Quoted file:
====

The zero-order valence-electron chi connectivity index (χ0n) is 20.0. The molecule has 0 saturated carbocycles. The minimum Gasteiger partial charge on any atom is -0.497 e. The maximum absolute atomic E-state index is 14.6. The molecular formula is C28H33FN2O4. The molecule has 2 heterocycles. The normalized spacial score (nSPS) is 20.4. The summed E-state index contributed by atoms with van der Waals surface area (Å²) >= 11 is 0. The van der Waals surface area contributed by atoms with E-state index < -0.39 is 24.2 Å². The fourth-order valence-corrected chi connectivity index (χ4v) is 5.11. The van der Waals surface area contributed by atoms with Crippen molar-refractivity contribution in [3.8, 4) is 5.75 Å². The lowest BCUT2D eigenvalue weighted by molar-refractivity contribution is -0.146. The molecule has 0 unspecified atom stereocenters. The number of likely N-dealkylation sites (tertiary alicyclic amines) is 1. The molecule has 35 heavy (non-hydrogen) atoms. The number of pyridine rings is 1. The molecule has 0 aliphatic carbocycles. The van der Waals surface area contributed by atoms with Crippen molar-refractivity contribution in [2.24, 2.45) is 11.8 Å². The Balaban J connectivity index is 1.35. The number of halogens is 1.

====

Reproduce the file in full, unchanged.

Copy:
The zero-order valence-electron chi connectivity index (χ0n) is 20.0. The molecule has 0 saturated carbocycles. The minimum Gasteiger partial charge on any atom is -0.497 e. The maximum absolute atomic E-state index is 14.6. The molecular formula is C28H33FN2O4. The molecule has 2 heterocycles. The normalized spacial score (nSPS) is 20.4. The summed E-state index contributed by atoms with van der Waals surface area (Å²) >= 11 is 0. The van der Waals surface area contributed by atoms with E-state index < -0.39 is 24.2 Å². The fourth-order valence-corrected chi connectivity index (χ4v) is 5.11. The van der Waals surface area contributed by atoms with Crippen molar-refractivity contribution in [3.8, 4) is 5.75 Å². The lowest BCUT2D eigenvalue weighted by molar-refractivity contribution is -0.146. The molecule has 0 unspecified atom stereocenters. The number of likely N-dealkylation sites (tertiary alicyclic amines) is 1. The molecule has 35 heavy (non-hydrogen) atoms. The number of pyridine rings is 1. The molecule has 0 aliphatic carbocycles. The van der Waals surface area contributed by atoms with Crippen molar-refractivity contribution in [2.24, 2.45) is 11.8 Å². The Balaban J connectivity index is 1.35. The number of halogens is 1.